Abdi Iley has been key to this. A member of the Ogadeni clan, the largest in SRS, Abdi was regional security chief from 2005, and, unlike many of his predecessors, was prepared to work with the Ethiopian state while at the same time championing Somali nationalism. This had the effect of neutralizing the ONLF while winning him a following among his fellow Ogadenis. “After Abdi came to power, he removed the bandits from the region,” says Abdo Hilow Hassan, a lecturer in journalism at Jijiga University. “And it has been at peace.”
But it is an uneasy sort of peace. The counterinsurgency campaign of the late 2000s was effective but also brutal. A June 2008 report by the NGO Human Rights Watch found that the Ethiopian National Defence Force and the ONLF committed war crimes in the Somali Region between mid-2007 and early 2008.
Abdi, aided by the federal authorities, established a special police force known as the Liyu, who continued to report to him directly even after he became president in 2010. Members of the 40,000-strong outfit have been implicated in extrajudicial killings, torture, rape, and violence against civilians. “It’s a state within a state,” says Abdiwasa Bade, an academic at AAU. “They [the Liyu] will only listen to Abdi Iley.”
The Ethiopian government’s approach has been likened, by government officials and outside observers alike, to Vladimir Putin’s counterinsurgency strategy in Chechnya: handing local strongman resources, state power, and unprecedented autonomy in exchange for stability.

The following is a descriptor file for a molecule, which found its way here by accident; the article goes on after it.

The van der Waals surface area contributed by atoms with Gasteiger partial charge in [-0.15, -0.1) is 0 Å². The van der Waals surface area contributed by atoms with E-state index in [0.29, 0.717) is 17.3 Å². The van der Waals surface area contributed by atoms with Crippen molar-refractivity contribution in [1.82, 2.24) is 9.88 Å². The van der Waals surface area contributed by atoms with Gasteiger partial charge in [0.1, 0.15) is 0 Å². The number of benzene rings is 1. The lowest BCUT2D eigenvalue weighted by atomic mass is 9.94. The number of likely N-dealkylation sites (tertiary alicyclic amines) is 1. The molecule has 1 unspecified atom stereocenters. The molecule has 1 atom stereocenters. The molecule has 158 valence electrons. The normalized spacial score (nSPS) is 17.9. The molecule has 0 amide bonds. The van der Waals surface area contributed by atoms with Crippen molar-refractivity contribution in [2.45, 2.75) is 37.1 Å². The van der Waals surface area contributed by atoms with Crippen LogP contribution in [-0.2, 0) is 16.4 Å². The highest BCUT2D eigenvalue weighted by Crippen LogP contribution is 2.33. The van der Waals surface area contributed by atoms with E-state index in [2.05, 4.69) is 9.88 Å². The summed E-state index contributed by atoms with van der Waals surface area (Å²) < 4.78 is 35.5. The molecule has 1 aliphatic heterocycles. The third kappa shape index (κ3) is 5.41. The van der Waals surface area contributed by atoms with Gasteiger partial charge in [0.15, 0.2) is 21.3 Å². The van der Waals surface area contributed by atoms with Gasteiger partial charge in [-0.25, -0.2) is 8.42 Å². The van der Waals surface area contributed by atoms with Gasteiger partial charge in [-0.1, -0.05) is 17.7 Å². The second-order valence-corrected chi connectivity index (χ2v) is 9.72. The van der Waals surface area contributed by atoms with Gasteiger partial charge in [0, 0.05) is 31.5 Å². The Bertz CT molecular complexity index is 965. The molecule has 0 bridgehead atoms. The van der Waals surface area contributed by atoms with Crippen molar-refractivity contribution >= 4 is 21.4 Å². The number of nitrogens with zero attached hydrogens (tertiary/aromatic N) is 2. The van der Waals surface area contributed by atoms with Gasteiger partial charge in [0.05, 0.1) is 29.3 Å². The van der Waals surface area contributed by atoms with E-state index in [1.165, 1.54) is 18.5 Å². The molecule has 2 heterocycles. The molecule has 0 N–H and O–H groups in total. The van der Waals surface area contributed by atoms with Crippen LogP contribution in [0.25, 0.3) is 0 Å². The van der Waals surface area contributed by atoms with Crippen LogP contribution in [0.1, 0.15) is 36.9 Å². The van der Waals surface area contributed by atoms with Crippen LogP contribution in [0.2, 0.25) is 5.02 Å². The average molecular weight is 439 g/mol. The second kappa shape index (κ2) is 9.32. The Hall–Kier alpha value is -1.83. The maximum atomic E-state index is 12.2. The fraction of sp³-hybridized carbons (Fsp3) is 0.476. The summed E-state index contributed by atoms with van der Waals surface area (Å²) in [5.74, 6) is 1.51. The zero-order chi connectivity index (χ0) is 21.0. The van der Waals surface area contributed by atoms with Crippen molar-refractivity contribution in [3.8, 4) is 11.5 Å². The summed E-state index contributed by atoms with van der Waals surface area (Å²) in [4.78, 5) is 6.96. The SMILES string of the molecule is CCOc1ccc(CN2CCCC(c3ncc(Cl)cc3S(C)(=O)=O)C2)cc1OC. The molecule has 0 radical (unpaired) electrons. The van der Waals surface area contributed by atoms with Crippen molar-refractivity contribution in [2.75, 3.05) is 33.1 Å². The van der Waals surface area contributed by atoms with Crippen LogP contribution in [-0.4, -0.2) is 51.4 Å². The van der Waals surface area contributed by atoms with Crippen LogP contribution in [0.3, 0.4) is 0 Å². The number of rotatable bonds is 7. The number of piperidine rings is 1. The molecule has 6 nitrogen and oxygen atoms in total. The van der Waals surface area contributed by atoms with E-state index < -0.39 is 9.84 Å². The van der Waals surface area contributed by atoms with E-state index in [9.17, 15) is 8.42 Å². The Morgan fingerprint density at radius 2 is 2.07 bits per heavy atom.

The price of stability is extreme authoritarianism. When, in 2015, anti-government protests erupted across Oromia and Amhara, SRS was quiet. Locals in Jijiga laugh at the idea of protests against Abdi’s rule – though there have been sporadic demonstrations in parts of the region dominated by non-Ogadeni clans since April. Abdi’s critics refer to the region as a ‘fiefdom’ in which all power is concentrated in the hands of the president and his family.
“For the last 10 years, people have not been safe,” says a local teacher, who claims he was arrested and beaten twice, and who asked not to be named. “There is collective punishment. If one person speaks out, the whole family will be arrested and punished.” He continues: “Why is the federal government quiet about these things? […] I feel like it’s two different countries: you can be safe in Addis Ababa, but you are not safe here.”
Many of these dynamics coalesced in last year’s conflict with Oromia. The border between the two regions has been contested– often bloodily – since the introduction of ethnic federalism in 1995. Members of both regions have a history of seizing land and resources from each other, often with the backing of local politicians. Last year, violence took on a worrying new dimension, as regional security forces engaged in open warfare. Each side blamed the other for the dramatic upsurge in bloodshed.
Oromos pinned the blame squarely on Abdi and the Liyu. Many pointed to the SRS president’s close links with generals in the federal military and argued that the failure of the federal authorities to intervene was evidence of political involvement at the upper-echelons of government.